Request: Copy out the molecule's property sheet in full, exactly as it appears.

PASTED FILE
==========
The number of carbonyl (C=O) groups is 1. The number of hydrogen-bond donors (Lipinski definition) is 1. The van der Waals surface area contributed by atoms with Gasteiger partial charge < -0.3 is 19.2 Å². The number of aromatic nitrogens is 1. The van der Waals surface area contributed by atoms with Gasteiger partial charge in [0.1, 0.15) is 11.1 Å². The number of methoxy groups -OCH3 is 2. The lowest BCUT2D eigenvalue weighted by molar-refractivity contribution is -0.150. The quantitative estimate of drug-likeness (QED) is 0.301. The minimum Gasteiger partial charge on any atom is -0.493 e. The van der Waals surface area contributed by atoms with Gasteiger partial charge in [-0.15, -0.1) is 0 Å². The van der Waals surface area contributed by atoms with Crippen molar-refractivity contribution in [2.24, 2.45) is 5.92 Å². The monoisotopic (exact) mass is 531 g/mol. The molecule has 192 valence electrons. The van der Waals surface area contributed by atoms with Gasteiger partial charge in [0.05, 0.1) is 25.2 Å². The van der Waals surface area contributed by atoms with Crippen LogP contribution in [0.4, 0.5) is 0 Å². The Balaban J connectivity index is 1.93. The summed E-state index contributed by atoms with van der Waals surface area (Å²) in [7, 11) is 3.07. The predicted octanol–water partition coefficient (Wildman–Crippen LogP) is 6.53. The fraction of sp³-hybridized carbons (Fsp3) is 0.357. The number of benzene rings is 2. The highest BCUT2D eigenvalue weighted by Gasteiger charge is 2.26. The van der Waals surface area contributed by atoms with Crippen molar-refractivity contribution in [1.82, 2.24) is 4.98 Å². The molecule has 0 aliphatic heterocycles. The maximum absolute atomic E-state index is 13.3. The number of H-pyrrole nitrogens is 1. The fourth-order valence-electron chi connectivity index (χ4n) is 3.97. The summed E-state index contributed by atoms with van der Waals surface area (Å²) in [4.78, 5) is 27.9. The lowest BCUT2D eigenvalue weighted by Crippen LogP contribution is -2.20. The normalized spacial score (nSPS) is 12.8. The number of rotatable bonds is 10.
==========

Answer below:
The number of carbonyl (C=O) groups is 1. The number of hydrogen-bond donors (Lipinski definition) is 1. The van der Waals surface area contributed by atoms with Gasteiger partial charge < -0.3 is 19.2 Å². The number of aromatic nitrogens is 1. The van der Waals surface area contributed by atoms with Gasteiger partial charge in [0.1, 0.15) is 11.1 Å². The number of methoxy groups -OCH3 is 2. The lowest BCUT2D eigenvalue weighted by molar-refractivity contribution is -0.150. The quantitative estimate of drug-likeness (QED) is 0.301. The minimum Gasteiger partial charge on any atom is -0.493 e. The van der Waals surface area contributed by atoms with Gasteiger partial charge in [-0.15, -0.1) is 0 Å². The van der Waals surface area contributed by atoms with Crippen molar-refractivity contribution in [2.24, 2.45) is 5.92 Å². The monoisotopic (exact) mass is 531 g/mol. The molecule has 192 valence electrons. The van der Waals surface area contributed by atoms with Gasteiger partial charge in [0.05, 0.1) is 25.2 Å². The van der Waals surface area contributed by atoms with Crippen LogP contribution in [0.4, 0.5) is 0 Å². The Balaban J connectivity index is 1.93. The summed E-state index contributed by atoms with van der Waals surface area (Å²) in [7, 11) is 3.07. The predicted octanol–water partition coefficient (Wildman–Crippen LogP) is 6.53. The fraction of sp³-hybridized carbons (Fsp3) is 0.357. The number of benzene rings is 2. The highest BCUT2D eigenvalue weighted by Gasteiger charge is 2.26. The van der Waals surface area contributed by atoms with Crippen molar-refractivity contribution in [1.82, 2.24) is 4.98 Å². The molecule has 0 aliphatic heterocycles. The maximum absolute atomic E-state index is 13.3. The number of H-pyrrole nitrogens is 1. The fourth-order valence-electron chi connectivity index (χ4n) is 3.97. The summed E-state index contributed by atoms with van der Waals surface area (Å²) in [4.78, 5) is 27.9. The lowest BCUT2D eigenvalue weighted by Crippen LogP contribution is -2.20. The normalized spacial score (nSPS) is 12.8. The number of rotatable bonds is 10.